Zarif to brief MPs on recent trip to New York: lawmaker

July 23, 2019 - 18:15

TEHRAN – Foreign Minister Mohammad Javad Zarif will brief the parliament on his recent trip to New York and the latest diplomatic developments, spokesman of the Majlis National Security and Foreign Policy Committee said on Tuesday.

“On Sunday, Foreign Minister Mohammad Javad Zarif will attend a meeting of the Majlis national security committee,” Hossein Naqavi Hosseini told the Mehr news agency.

“In this meeting, Zarif is expected to describe the latest diplomatic and foreign policy developments as well as the outcomes of [his] trip to the U.S.,” he added.

Zarif visited New York in July 14 to attend the United Nations Economic and Social Council. 

In an interview with CNN’s Fareed Zakaria on Wednesday, Zarif said Iran “will never start a war,” but “will defend its territory” against any act of aggression.

He said the hawkish administration of U.S. President Donald Trump is already waging an economic war against Iran’s civilians.

“There is a war going on right now. It’s an economic war, an economic war against Iran targets civilian population,” he stated.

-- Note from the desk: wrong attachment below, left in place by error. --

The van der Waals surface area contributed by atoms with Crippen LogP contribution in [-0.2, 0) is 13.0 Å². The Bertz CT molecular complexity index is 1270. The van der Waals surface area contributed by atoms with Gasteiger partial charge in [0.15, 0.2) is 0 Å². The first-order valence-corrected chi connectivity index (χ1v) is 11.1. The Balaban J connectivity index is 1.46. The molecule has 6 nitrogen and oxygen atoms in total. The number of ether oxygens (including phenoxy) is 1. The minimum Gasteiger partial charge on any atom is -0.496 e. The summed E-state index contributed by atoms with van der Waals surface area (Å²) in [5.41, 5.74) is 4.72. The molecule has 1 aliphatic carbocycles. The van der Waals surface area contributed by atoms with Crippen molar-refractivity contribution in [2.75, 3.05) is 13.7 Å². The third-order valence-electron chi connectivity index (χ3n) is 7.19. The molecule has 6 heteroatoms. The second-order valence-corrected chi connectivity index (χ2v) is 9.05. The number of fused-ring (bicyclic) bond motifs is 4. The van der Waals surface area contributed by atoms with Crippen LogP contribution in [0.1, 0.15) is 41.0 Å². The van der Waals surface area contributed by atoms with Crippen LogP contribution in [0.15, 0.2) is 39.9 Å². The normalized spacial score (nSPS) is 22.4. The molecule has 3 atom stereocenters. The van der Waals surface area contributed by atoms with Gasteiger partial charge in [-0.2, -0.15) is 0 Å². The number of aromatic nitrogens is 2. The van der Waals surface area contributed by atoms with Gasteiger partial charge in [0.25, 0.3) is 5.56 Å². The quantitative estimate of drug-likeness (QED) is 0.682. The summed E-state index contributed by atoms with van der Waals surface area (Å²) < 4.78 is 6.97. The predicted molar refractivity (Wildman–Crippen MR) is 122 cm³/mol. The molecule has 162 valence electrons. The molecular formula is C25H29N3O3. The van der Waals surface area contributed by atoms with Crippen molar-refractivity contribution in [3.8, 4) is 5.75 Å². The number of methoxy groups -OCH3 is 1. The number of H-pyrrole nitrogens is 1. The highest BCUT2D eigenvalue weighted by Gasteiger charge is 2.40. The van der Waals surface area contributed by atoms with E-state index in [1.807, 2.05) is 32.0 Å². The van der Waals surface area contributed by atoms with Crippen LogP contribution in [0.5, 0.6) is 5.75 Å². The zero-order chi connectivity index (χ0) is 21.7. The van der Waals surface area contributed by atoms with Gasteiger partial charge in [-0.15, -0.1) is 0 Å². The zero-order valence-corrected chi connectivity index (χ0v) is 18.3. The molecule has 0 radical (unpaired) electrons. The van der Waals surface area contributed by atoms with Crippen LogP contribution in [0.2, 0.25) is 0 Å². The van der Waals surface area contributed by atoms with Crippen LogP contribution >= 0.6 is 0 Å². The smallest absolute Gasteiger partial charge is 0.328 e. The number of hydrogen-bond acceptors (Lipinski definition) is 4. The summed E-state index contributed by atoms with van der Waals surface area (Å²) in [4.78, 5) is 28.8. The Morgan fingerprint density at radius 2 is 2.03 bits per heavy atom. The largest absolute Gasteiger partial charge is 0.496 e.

Zarif also told reporters in New York on Thursday that he was holding meetings with some members of Congress, but not with U.S. administration officials or envoys.

He would leave it to the U.S. lawmakers he met with to identify themselves if they wish, Zarif told UN reporter Susan Modaress.

After departing New York, the top Iranian diplomat on Saturday addressed the recent American provocations, warning Washington to “not play with Iran.”   

“We say, ‘You may start a war, but you won’t be the ones who end it,’” he said, adding, “We will survive; we will prosper, long after President Trump is gone.”

Tensions have mounted since the U.S. withdrew from the multilateral 2015 nuclear deal last May and imposed unilateral sanctions both on Tehran and the countries that do business with it.

Iran has recently suspended some of its nuclear deal commitments in order to push the remaining signatories to uphold the deal and protect it from Washington’s unilateral measures.


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